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Tuesday, November 27, 2012

Science in Action: Part I. Engineering Plants Using Crown Gall Disease

Science in Action: Part I. Engineering Plants Using Crown Gall Disease
By Robert Ll. Morris

Ever since Mendel discovered that characteristics in pea plants could be inherited, scientists have been improving plants through hybridization; two related plants were crossed and the resulting offspring had characteristics of both parent plants. Breeders then selected and reproduced the offspring that had the desired traits. These conventional plant breeding techniques were relatively imprecise because they shuffled thousands of genes around and distributed them to the offspring just to get one important change in a plant that was economically worth pursuing.

One challenge encountered in Mendelian breeding is that generally only closely related species of plants could be crossed. If no closely related species with desirable traits existed, breeders had no way of passing on these traits to the other plant. Another problem was that some of the genes were linked to each other. This is seen today in tomatoes that have been bred so that they can be shipped long distances but with a substantial loss in flavor.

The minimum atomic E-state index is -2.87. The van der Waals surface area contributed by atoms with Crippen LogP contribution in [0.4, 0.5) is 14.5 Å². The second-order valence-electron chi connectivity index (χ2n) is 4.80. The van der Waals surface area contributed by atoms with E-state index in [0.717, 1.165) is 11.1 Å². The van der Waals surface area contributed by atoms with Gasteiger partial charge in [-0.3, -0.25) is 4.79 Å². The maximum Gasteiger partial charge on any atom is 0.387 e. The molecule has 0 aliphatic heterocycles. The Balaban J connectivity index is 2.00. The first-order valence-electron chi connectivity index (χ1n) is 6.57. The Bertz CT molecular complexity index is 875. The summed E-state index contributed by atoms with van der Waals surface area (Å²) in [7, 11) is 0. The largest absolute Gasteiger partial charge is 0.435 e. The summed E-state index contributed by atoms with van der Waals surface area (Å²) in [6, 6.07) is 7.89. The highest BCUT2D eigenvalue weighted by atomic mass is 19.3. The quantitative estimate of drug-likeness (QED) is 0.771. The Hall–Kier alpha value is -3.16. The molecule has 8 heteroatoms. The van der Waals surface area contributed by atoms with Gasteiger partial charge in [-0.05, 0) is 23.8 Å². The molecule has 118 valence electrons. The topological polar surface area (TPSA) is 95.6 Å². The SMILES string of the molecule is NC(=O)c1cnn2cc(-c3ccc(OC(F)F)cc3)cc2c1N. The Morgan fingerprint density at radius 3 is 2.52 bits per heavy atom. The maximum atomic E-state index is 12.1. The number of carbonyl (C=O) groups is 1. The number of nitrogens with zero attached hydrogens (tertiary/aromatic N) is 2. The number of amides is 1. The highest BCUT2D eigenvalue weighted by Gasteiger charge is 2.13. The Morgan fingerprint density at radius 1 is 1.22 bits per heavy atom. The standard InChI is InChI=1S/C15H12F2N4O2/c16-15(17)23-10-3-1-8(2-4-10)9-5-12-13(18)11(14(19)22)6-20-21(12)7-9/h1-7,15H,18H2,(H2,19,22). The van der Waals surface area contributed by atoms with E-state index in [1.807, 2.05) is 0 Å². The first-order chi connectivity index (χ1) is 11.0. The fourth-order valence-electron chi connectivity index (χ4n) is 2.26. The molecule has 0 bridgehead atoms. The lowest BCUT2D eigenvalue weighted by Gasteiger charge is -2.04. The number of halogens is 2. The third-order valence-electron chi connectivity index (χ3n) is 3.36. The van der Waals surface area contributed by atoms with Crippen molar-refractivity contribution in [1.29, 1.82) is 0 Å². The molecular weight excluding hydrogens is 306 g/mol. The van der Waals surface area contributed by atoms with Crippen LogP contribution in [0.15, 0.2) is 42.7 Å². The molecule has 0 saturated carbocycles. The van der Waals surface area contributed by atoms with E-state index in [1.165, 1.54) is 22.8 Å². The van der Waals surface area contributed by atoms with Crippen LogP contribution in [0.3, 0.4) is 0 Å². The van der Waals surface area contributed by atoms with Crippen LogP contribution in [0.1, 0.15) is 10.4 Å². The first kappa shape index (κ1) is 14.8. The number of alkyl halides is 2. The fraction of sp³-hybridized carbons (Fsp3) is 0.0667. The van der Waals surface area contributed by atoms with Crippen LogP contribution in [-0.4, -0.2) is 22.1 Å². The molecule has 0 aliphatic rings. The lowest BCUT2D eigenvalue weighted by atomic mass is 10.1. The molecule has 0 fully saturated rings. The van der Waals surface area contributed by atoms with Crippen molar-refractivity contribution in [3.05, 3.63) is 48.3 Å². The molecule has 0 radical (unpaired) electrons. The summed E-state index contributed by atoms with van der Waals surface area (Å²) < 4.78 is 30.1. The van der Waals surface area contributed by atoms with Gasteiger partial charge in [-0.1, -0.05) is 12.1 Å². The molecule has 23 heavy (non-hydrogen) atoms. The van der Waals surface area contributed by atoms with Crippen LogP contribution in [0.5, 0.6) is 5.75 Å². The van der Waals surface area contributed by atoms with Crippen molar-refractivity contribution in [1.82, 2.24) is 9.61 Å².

Since the early 1980’s scientists have been using the tools of modern biotechnology to insert a single gene, or just two or three genes, into a plant giving it new, advantageous characteristics. With this technology a single gene could be inserted into a plant giving it a desired characteristic instead of the mixing all the genes from two plants through traditional plant breeding and hoping for the best. This technique could develop a new plant with much more control and precision and at a rate much faster than ever before.

The bioengineering of plants emerged from discoveries by researchers in previous years on how bacteria caused plant tumors, how viruses protected plants from other viruses and what enabled some bacteria to kill insects. Some first major step toward biotechnology occurred early in the twentieth century with a plant disease called crown gall. Crown galls are tumor-like plant growths that occur on many woody plants including fruit trees, grape vines, and ornamentals. In 1907 researchers at the USDA discovered that the cause of crown galls was a soil bacterium, Agrobacterium tumefaciens. Other bacteria were known to cause plant diseases but A. tumefaciens had the unusual ability to cause the plant that was hosting it to grow a disfiguring tumor.